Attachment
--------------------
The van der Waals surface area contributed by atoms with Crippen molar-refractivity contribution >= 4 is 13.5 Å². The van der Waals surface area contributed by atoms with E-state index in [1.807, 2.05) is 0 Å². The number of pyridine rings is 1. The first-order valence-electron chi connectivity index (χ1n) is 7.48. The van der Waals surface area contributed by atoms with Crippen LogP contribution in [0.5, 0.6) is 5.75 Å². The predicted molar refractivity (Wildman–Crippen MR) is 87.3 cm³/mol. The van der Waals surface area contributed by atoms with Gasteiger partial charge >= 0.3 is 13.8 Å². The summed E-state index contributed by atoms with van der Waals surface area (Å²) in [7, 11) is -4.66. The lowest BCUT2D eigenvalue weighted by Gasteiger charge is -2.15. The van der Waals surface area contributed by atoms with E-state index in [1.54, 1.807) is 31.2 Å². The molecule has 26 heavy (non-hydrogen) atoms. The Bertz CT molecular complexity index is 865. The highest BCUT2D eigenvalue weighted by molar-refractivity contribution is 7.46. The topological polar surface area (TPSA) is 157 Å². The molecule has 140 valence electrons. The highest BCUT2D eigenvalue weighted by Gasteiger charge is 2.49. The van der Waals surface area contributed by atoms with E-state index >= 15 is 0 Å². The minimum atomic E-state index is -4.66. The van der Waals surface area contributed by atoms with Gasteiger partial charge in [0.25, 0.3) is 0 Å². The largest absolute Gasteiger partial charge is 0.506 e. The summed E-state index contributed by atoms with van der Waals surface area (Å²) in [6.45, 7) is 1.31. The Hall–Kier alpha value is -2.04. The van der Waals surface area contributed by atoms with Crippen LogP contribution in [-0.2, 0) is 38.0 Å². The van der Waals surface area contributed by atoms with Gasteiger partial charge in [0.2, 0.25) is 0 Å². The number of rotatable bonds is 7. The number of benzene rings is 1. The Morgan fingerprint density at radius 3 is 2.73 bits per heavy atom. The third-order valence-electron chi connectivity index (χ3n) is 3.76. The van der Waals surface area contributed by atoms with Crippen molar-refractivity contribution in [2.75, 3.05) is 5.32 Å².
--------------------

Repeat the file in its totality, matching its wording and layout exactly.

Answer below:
The van der Waals surface area contributed by atoms with Crippen molar-refractivity contribution >= 4 is 13.5 Å². The van der Waals surface area contributed by atoms with E-state index in [1.807, 2.05) is 0 Å². The number of pyridine rings is 1. The first-order valence-electron chi connectivity index (χ1n) is 7.48. The van der Waals surface area contributed by atoms with Crippen LogP contribution in [0.5, 0.6) is 5.75 Å². The predicted molar refractivity (Wildman–Crippen MR) is 87.3 cm³/mol. The van der Waals surface area contributed by atoms with Gasteiger partial charge >= 0.3 is 13.8 Å². The summed E-state index contributed by atoms with van der Waals surface area (Å²) in [7, 11) is -4.66. The lowest BCUT2D eigenvalue weighted by Gasteiger charge is -2.15. The van der Waals surface area contributed by atoms with E-state index in [1.54, 1.807) is 31.2 Å². The molecule has 26 heavy (non-hydrogen) atoms. The Bertz CT molecular complexity index is 865. The highest BCUT2D eigenvalue weighted by molar-refractivity contribution is 7.46. The topological polar surface area (TPSA) is 157 Å². The molecule has 140 valence electrons. The highest BCUT2D eigenvalue weighted by Gasteiger charge is 2.49. The van der Waals surface area contributed by atoms with E-state index >= 15 is 0 Å². The minimum atomic E-state index is -4.66. The van der Waals surface area contributed by atoms with Gasteiger partial charge in [0.25, 0.3) is 0 Å². The largest absolute Gasteiger partial charge is 0.506 e. The summed E-state index contributed by atoms with van der Waals surface area (Å²) in [6.45, 7) is 1.31. The Hall–Kier alpha value is -2.04. The van der Waals surface area contributed by atoms with Crippen LogP contribution in [-0.2, 0) is 38.0 Å². The van der Waals surface area contributed by atoms with Gasteiger partial charge in [0.2, 0.25) is 0 Å². The number of rotatable bonds is 7. The number of benzene rings is 1. The Morgan fingerprint density at radius 3 is 2.73 bits per heavy atom. The third-order valence-electron chi connectivity index (χ3n) is 3.76. The van der Waals surface area contributed by atoms with Crippen molar-refractivity contribution in [2.75, 3.05) is 5.32 Å².